Before the actual construction could take place, demolition had to be carried out. The old blast furnace was cleared away to make way for a new high school and adjacent co-operative building. Located in the center of the Project, the high school would overlook a large, grassy mall area surrounded by two-story houses. Buildings and workers’ houses from the blast furnace were also torn down in order to make room for the new suburban community. Workers from cement finishers to road builders were brought in to complete the Cahaba Project, the last and largest of the Birmingham-area government housing projects. Surprisingly, the homes of the project were built with indoor plumbing, electricity, hot and cold running water, separate garages, and other amenities common today. Large lots for the homes were the norm. Owners would be provided with room for recreational space or even the opportunity to maintain their own home gardens. Parameters were placed on income for occupants by the government. Monthly rental rates ranged from $14 to $23. The precise price was based on family size.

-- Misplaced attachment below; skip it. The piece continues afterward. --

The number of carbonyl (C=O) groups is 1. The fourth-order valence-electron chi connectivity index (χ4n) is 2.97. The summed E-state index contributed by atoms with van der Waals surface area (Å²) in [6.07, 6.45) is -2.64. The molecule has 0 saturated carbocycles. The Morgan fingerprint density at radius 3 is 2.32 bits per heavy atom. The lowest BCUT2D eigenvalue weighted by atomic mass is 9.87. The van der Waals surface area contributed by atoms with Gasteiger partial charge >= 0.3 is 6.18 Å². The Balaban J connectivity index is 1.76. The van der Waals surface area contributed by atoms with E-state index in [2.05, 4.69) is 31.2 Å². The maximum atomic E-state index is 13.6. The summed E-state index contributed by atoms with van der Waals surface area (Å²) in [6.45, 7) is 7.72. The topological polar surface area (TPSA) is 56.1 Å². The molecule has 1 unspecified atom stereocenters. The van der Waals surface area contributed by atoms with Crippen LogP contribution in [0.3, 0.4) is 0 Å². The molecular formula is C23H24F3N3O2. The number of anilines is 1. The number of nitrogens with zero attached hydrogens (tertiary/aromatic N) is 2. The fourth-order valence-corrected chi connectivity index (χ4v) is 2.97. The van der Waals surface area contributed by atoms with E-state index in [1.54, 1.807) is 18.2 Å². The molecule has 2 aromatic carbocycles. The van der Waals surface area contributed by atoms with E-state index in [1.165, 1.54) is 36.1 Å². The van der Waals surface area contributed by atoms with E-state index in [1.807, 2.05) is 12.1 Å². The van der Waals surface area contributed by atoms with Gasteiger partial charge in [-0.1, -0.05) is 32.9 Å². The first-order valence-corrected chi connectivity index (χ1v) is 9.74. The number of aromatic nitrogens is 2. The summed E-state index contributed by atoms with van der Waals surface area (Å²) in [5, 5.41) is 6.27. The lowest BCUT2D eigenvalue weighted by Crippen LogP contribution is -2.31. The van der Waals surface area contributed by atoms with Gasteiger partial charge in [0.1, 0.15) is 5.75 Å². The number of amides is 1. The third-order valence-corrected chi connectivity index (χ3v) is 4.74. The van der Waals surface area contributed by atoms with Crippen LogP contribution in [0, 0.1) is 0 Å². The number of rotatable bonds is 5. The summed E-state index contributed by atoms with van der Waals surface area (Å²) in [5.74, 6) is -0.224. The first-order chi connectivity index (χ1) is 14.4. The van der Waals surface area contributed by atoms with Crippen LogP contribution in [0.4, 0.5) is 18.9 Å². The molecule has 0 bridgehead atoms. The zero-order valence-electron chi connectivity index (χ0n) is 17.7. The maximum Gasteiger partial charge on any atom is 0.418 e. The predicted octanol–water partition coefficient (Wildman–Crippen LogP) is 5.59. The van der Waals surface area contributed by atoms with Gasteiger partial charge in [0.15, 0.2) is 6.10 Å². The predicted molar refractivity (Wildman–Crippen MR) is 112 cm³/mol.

Before construction could be completed, applications to live in the new community poured in. The year 1938 saw the first families move into the project homes, and by early 1941, the population reached 1,000. The co-op building became the hub of the upcoming community featuring needed amenities such as a grocery, beauty shop, barbershop, filling station, and washing machines. Today, Trussville is home to almost 25,000 people. Since its beginning, the city has grown to five schools and over 100 neighborhoods, subdivisions, and developments. If only early Trussville residents could see their humble town now!
Madison Feild is a junior at the University of Alabama at Birmingham. She is majoring in Anthropology and minoring in History. She is currently interning at the on-campus museum AEIVA and plans to become a collections and exhibitions manager upon graduating. She was born in Birmingham, Alabama, and enjoys reading and roller skating in her free time.